(ATTN: UPDATES with passage of bills by parliament in paras 3, 9-11)
SEOUL, Dec. 31 (Yonhap) — The speaker of South Korea’s National Assembly outlined his ultimatum to resolve the electoral system standoff, political sources said Thursday.
The ultimatum given to the heads of the ruling Saenuri Party and the main opposition Minjoo Party of Korea earlier in the day makes it clear that unless a resolution is reached by midnight, when the current electoral system becomes null and void, the speaker will have no other recourse but to ask a committee under the National Election Commission to tackle the critical impasse.
National Assembly Speaker Chung Ui-hwa has urged the two rival parties to reach a settlement, but negotiators have not been able to bridge the gap, despite the next parliamentary race looming just around the corner on April 13.
The deal breaker so far has been the difference on how to elect proportional representatives, with the ruling party pushing for reduction in the numbers of proportional representative seats.
The Constitutional Court had ruled that the way the 300 lawmakers were elected to office violated “equality of votes” rule and must be corrected. The country’s parliament is made up of 246 district seats, directly by constituencies and 54 proportional representative seats that are picked from support given to parties by voters.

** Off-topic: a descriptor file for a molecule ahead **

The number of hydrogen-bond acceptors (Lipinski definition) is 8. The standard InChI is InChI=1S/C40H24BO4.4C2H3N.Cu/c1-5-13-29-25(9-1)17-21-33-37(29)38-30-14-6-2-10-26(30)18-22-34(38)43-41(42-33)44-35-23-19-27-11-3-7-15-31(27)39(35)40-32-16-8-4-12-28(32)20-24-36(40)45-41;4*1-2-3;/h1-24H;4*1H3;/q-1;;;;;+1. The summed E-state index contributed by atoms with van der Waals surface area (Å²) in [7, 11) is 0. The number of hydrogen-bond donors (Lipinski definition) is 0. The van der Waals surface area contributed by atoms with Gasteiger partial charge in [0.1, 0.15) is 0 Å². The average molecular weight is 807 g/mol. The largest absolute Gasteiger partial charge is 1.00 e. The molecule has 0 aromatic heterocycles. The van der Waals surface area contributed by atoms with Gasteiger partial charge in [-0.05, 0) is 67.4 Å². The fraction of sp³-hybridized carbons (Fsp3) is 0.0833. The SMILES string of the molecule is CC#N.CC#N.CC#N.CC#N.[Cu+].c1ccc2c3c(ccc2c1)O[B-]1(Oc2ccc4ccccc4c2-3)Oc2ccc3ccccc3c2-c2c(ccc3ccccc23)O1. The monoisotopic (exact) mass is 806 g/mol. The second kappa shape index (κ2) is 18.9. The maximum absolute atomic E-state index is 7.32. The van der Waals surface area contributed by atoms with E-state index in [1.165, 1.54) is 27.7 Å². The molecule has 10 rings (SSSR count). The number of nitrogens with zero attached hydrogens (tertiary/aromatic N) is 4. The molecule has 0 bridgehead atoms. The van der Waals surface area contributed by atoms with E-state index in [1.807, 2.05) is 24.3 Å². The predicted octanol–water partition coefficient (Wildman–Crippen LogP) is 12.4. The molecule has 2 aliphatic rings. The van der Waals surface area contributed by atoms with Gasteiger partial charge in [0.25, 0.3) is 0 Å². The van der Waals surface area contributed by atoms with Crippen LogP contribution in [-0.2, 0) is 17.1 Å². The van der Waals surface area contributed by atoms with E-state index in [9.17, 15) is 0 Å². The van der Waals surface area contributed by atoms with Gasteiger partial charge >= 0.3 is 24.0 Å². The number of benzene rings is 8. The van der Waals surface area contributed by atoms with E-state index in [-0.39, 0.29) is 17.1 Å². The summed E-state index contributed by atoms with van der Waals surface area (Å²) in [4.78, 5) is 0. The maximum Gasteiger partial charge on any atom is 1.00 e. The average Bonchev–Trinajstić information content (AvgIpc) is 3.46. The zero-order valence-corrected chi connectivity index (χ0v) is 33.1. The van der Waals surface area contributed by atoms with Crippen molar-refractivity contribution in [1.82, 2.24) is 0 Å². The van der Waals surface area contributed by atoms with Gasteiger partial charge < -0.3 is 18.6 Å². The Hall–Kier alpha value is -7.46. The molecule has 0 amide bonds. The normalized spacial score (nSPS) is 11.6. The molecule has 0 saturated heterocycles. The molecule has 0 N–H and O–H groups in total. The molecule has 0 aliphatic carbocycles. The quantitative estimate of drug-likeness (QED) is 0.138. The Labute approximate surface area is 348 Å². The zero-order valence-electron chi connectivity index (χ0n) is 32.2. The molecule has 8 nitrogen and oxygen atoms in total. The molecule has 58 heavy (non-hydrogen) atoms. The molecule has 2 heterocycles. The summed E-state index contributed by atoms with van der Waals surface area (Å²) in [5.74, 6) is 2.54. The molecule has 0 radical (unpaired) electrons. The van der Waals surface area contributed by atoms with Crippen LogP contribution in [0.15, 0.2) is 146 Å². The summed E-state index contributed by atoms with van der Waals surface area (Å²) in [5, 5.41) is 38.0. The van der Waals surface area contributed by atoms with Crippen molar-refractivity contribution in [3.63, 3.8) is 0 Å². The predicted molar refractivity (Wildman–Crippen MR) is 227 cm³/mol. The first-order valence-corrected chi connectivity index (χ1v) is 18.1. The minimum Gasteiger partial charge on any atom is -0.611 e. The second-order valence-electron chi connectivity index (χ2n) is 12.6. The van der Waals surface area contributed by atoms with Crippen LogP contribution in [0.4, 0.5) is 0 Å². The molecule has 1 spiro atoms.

Parliamentary insiders said that the special committee is expected to come up with a compromise early next month, with the plan to be reviewed by the parliamentary standing committee in charge of administrative affairs.
Chung is expected to put the reform bill on redrawing the electoral map to a vote on Jan. 8, which is the last day of the current session of parliament.
“Today’s meeting between Chung and the heads of the rival parties was not meant to resolve differences,” a Saenuri party official said. He pointed out that it was designed to highlight what actions will be taken down the road.
Besides failing to reach a middle ground on the electoral system, lawmakers were unable to tackle labor related laws and bills aimed at fueling growth in the service sector, easing rules that can allow industry-wide restructuring and anti-terrorism legislation. Lawmakers, moreover, delayed passage of a bill calling for improved human rights in North Korea.
On the other hand, they did pass minor laws that include rules governing online voting and providing more support in dealing with contagious diseases, harmful car emissions and emergency rescue operations.